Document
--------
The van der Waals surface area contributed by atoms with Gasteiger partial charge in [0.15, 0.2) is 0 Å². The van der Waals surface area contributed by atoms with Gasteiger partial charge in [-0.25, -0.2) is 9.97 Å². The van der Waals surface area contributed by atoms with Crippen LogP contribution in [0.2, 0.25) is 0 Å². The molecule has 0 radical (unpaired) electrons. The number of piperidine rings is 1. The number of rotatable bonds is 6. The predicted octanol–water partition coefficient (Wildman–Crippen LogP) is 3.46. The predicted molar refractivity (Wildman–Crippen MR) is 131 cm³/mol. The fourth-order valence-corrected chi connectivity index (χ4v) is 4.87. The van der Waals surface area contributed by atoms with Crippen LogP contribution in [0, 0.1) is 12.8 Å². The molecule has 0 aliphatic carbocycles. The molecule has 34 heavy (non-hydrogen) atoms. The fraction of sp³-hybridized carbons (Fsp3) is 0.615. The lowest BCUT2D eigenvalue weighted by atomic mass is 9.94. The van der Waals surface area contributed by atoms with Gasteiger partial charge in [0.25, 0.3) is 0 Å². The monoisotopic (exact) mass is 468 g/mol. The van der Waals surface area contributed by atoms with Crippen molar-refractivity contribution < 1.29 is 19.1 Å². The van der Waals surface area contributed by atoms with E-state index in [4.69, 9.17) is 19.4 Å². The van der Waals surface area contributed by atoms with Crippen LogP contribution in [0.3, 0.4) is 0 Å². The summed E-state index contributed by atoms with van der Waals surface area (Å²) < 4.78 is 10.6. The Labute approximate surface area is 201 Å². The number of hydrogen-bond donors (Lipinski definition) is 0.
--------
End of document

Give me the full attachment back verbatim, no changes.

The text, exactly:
The van der Waals surface area contributed by atoms with Gasteiger partial charge in [0.15, 0.2) is 0 Å². The van der Waals surface area contributed by atoms with Gasteiger partial charge in [-0.25, -0.2) is 9.97 Å². The van der Waals surface area contributed by atoms with Crippen LogP contribution in [0.2, 0.25) is 0 Å². The molecule has 0 radical (unpaired) electrons. The number of piperidine rings is 1. The number of rotatable bonds is 6. The predicted octanol–water partition coefficient (Wildman–Crippen LogP) is 3.46. The predicted molar refractivity (Wildman–Crippen MR) is 131 cm³/mol. The fourth-order valence-corrected chi connectivity index (χ4v) is 4.87. The van der Waals surface area contributed by atoms with Crippen LogP contribution in [0, 0.1) is 12.8 Å². The molecule has 0 aliphatic carbocycles. The molecule has 34 heavy (non-hydrogen) atoms. The fraction of sp³-hybridized carbons (Fsp3) is 0.615. The lowest BCUT2D eigenvalue weighted by atomic mass is 9.94. The van der Waals surface area contributed by atoms with Gasteiger partial charge in [0.25, 0.3) is 0 Å². The monoisotopic (exact) mass is 468 g/mol. The van der Waals surface area contributed by atoms with Crippen molar-refractivity contribution < 1.29 is 19.1 Å². The van der Waals surface area contributed by atoms with E-state index in [4.69, 9.17) is 19.4 Å². The van der Waals surface area contributed by atoms with Crippen LogP contribution in [0.3, 0.4) is 0 Å². The summed E-state index contributed by atoms with van der Waals surface area (Å²) < 4.78 is 10.6. The Labute approximate surface area is 201 Å². The number of hydrogen-bond donors (Lipinski definition) is 0.